You are looking at the last meal I will ever buy at Quiznos. They did the unforgiveable, they switched from Coke products to that Pepsi sludge.
It’s no secret that both Pepsi and Coke work to get exclusive rights to provide their stuff in places like this, by providing “incentives” to the owners to switch. And of course, the people that run these places see dollar signs in their head and switch, thinking that most people don’t care — and probably that is true — but not this person.
I can’t imagine what the Coke and Pepsi reps tell their customers when working a deal like this. Do they say “You won’t lose any customers because they don’t care?” If they say this, then they are admitting that their product is not so special.
Well, some people care. Nothing beats a nice cold Diet Coke. Diet Pepsi is horrible. It’s bad enough that it does influence my decision. There’s a Subway down the street, and by golly, they toast their stuff now, and they serve Coke products, so I’m switching. I even told the franchise owner I was switching after he told me he couldn’t sell Coke products due to the contract.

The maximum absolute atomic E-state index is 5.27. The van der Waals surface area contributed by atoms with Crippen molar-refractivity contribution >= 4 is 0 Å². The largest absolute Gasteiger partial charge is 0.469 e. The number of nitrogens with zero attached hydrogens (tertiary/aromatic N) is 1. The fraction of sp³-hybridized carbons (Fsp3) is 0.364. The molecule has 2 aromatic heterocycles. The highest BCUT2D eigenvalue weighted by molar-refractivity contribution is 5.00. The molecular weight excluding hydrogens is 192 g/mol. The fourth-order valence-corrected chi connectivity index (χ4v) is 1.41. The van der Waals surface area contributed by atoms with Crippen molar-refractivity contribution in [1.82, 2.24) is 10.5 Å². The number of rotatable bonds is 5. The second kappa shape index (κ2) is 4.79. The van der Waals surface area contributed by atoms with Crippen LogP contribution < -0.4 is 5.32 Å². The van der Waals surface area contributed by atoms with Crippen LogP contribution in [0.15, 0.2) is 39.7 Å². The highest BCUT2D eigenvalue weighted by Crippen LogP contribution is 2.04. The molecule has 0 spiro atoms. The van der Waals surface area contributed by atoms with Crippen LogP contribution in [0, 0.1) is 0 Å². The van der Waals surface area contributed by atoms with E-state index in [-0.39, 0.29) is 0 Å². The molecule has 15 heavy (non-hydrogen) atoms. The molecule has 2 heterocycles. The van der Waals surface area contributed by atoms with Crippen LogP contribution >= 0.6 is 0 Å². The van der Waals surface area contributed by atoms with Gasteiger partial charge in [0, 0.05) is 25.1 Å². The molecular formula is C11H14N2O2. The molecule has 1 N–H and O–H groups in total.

Now I’m sure Quiznos won’t care less that ole Weave is switching, and I’m sure they may pick up some diehard Pepsi losers, but that’s not the point. What happened to the customer is always right? What happened to giving the customer what they want? Why not provide them a choice?
WE DESERVE THE RIGHT TO CHOOSE OUR OWN BRAND OF FIZZY DRINK
I know places lose some revenue from doing exclusives. Is it more than the incentive, I don’t know. Is the loss of goodwill worth it? 7-Eleven certainly has both company’s products in their fountains, for example. And for a while, they were making a big deal about giving people a choice.
My employer “used” to have both brands available in our cafeteria, but they switched to an exclusive Pepsi arrangement a year or so ago. And you know what happened? They lose revenue cause of it. How can I make such a claim? Because from actual experience I know I and other Coke lovers now smuggle in our own supply. So instead of dropping $1.25 on a bottle of Diet Coke there a few times a day, I just bring in a 12 pack of my own. The company cafeteria operation now gets squat.
And if the pain of having to wash down my meatball sub with a Diet Pepsi wasn’t bad enough, to make matters worse, it wasn’t even an iTunes “free song” winner.